Earlier this month we attended a Landfill Restoration Access liaison meeting hosted by Viridor. Viridor confirmed that work will start on the agreed path layout at the beginning of May and should be largely complete by the end of the year. The drainage proposal, to which we objected, has been withdrawn and a revised proposal is being submitted. This should recognise the need to provide a wetland to improve biodiversity. We have been campaigning for this for over fifteen years! The proposed wetland area is shown in blue in the map below.
We were told that a suggestion of using part of the landfill site for solar energy generation is not being pursued. However, we would support solar generation being included in the development of the former ski village area.
There has been speculation in the Star about delays to the redevelopment of the old Ski Village site, and improving road access to it. Jon Dallow from the Council told us that Extreme, the preferred development partner, is expected to make a planning application for the redevelopment of the ski village during this summer. There may also be a separate, but complementary, application from Skyline, the operators of the proposed Luge.
The building of the access road to the Extreme development is being taken forward by the Council because it will be a public road, and the funding is subject to tight time constraints.
Jon also told us that the Tip to Trail application to British Cycling, which we discussed at the previous Open Meeting, has been successful, subject to agreeing some details. The Council is now waiting for the award letter which will confirm the details, but the likelihood is that it will involve substantial improvements to the entrances to the site to make them more attractive, improvements to both footpaths and cycle trails, and a kiosk and toilets. Consultation will be starting soon about what exactly will be provided. We have made an immediate suggestion of a wild play area for small children following on from discussions we have had with a group of local parents of pre-school age children.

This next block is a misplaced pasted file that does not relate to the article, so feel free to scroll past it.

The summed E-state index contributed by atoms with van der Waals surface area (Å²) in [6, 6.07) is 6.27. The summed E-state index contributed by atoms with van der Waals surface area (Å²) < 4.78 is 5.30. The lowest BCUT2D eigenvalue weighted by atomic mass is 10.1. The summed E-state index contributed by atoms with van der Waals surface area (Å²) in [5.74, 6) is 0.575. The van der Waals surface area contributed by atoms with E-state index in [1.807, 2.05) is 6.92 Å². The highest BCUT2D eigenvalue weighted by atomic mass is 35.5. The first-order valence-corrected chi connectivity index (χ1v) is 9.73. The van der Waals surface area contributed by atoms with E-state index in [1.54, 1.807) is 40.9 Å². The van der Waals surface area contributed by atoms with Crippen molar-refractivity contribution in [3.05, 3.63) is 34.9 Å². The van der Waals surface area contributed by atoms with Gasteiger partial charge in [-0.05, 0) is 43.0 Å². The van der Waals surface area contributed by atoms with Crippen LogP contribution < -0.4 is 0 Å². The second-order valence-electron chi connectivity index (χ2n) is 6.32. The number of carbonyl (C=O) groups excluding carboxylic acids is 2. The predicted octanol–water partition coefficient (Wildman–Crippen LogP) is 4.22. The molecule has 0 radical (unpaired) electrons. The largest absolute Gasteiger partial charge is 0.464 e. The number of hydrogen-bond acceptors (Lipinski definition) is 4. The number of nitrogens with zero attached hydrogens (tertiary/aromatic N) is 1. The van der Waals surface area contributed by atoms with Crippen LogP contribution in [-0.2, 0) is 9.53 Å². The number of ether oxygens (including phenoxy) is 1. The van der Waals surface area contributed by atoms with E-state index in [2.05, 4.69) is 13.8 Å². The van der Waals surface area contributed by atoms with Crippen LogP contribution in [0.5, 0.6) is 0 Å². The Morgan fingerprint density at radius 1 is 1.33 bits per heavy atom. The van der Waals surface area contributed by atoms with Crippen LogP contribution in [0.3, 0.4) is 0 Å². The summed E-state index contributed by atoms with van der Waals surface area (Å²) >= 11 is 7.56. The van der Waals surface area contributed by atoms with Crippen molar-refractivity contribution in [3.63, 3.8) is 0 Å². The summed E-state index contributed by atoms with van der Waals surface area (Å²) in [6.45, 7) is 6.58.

A ‘monolith’ appeared (and disappeared very quickly!) at the Beacons Viewpoint in early January. These have apparently been appearing in different parts of the world since the first one appeared in the desert in Utah. Read more about the story in the Sheffield Star. We also featured on ITV Calendar news, you can check it out here.
We have been thinking about making use of the Beacons viewpoint area as a location for temporary public art, but we imagined that the pieces would remain for longer than two days! Do any of Sheffield’s vibrant artistic community have any ideas they would like to share. If so, please do get in touch.
Recently the Council brought contractors in to cut back the hedges on either side of the Forest Garden. The hedges had grown so much that they were in danger of becoming belts of trees, and were already shading out parts of the garden.
They have now been cut back to just under 2m high, which will allow us to maintain them properly in the future. They will thicken up pretty quickly and provide sites for nesting birds.
We had a lovely Open Meeting earlier this week. There was a good turnout via Zoom, so thank you to everyone who came along.
For those of you who couldn’t attend we discussed a number of areas including:
We will be looking to host our annual AGM on Wednesday 9th June.